So, just a piece of advice: maintain your cleats clean and use a little quantity of vaseline in the place where the leather comes together with the soleplate to protect it from the abrasion.
Second, the soleplate is made of TPU in a very light and flexible variation, which provides a really smooth sensation. More importantly, it is made especially for wide feet, so if you have it or if you are overweighed, this insole and the overall construction of the cleats is great for you.
Third, the heel counter is external and, inside the cleats, there is a soft and cushioned material that offers you a soft feeling and a surprisingly excellent grip avoiding the classical blisters in your heels.
Also, the insoles are really gripping, and you can change them if you are using some special insole.
Finally, the big problem that these cleats have is the sizing. It is especially complicated nowadays when most of our buying is through the Internet. I strongly recommend to try them in a store.
If you don’t have the chance to do so, it will be better buying half size bigger than your normal size.
For example, I usually wear 8.5 US in almost all my cleats and shoes even in my Nike Tiempo Legend VI that could be considered of the same family. But, in this case, I am wearing a 9 US, and it fits great.
Showtime: performance and knocking down myths
As I said above, my idea is to offer a real review. That means I wore these cleats in real situations (training and games) not only one or two times to write a comment—you will find that in a lot of places.
But, keep in mind that you are going to play with these cleats no matter what technical features you read. So, I will express my opinions and feelings after ten training sessions and two games. Also, I will offer an insight into the durability and the general performance.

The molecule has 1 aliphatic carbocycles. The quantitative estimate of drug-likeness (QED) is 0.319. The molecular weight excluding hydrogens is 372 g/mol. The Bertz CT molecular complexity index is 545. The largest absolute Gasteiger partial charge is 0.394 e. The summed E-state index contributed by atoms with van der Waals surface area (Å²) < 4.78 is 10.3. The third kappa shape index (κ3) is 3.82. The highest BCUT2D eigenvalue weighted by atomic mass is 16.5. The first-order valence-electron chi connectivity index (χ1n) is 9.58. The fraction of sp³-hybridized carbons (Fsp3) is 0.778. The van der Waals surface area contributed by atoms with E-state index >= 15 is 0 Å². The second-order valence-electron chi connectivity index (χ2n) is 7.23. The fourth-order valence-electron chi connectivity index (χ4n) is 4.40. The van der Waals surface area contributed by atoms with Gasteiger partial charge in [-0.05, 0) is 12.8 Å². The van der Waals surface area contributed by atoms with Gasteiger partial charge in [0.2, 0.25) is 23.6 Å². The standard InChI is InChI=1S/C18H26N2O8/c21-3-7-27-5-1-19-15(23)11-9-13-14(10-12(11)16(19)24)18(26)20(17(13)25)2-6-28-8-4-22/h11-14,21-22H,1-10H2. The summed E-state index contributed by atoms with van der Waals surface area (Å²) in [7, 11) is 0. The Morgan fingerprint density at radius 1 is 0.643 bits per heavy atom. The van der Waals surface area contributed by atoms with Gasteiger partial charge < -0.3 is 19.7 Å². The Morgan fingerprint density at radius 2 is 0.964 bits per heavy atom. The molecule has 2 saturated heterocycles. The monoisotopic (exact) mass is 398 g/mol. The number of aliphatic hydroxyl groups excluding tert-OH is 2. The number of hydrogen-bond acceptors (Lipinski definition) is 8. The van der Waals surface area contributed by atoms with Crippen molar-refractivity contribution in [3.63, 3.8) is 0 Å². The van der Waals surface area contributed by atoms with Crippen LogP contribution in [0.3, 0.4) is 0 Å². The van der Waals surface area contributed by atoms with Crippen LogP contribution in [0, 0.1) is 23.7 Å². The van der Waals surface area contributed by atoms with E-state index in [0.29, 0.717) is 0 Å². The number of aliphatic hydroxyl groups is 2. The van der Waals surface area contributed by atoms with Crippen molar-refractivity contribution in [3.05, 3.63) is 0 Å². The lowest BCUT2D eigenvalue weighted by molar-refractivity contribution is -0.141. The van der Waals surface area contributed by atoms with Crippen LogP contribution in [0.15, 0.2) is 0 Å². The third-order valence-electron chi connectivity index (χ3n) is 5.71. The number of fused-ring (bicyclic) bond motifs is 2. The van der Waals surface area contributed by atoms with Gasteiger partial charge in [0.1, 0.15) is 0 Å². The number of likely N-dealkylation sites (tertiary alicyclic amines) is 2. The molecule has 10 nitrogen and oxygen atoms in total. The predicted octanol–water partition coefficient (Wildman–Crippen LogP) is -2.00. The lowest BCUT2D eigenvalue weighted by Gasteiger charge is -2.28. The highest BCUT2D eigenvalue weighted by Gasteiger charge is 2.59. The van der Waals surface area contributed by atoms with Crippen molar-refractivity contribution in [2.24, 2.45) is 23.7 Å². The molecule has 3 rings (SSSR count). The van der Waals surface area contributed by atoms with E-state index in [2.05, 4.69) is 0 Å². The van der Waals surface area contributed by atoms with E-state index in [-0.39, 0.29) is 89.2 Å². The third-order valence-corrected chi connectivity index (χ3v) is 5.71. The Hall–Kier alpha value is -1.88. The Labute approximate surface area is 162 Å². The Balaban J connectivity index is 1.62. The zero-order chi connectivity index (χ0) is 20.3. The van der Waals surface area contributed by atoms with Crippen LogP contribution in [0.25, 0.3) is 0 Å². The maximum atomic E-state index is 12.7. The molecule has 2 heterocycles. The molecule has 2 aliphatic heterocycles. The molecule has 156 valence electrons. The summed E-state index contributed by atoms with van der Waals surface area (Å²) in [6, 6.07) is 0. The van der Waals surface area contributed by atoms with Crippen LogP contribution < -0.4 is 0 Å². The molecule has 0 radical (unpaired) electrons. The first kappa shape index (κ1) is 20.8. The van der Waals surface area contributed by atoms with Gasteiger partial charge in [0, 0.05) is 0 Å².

First, I cannot stress this enough. The cleat is extremely comfortable, and you will feel no pain in any part of your feet. This is because of the combination of the leather and the conical cleats.
I had used them in a new and high-quality artificial grass field, but even playing under the rain or snowing, the response was just fantastic.
Second, a lot of time I have read or listen that the leather cleats are not considered “speed cleats”. In other words, that means that they are heavy. And I would like to challenge this misconception.
What is a “speed cleat” anyway? Will you be faster just using them? Well, the answer is NO.
In the first place, the cleats are not heavy: they weigh 235g each that is close to the Nike Tiempo Legend VI (202g) and much less than the Adidas Copa (290g) all made of kangaroo leather.
Then, have you worried about using the so-called ‘heavy cleats´? The answer is more related to your stamina and not to your velocity.
Using a heavy cleat will affect you more in your resistance than in your velocity because once you start running the weight of your cleats is relative (thank you, Einstein). It is also relative to your own weight and your strength. Hence, if you are a big guy, 60gr of difference is not a difference at all.
Every time I play football, I use a Garmin clock with me that measures the distance and the velocity. And these are my number in games:
Nike Tiempo Legend VI Elite vs Nike Premier II
So, the difference between the Nike Premier II and the Nike Legend VI is marginal in terms of distance over time and velocity.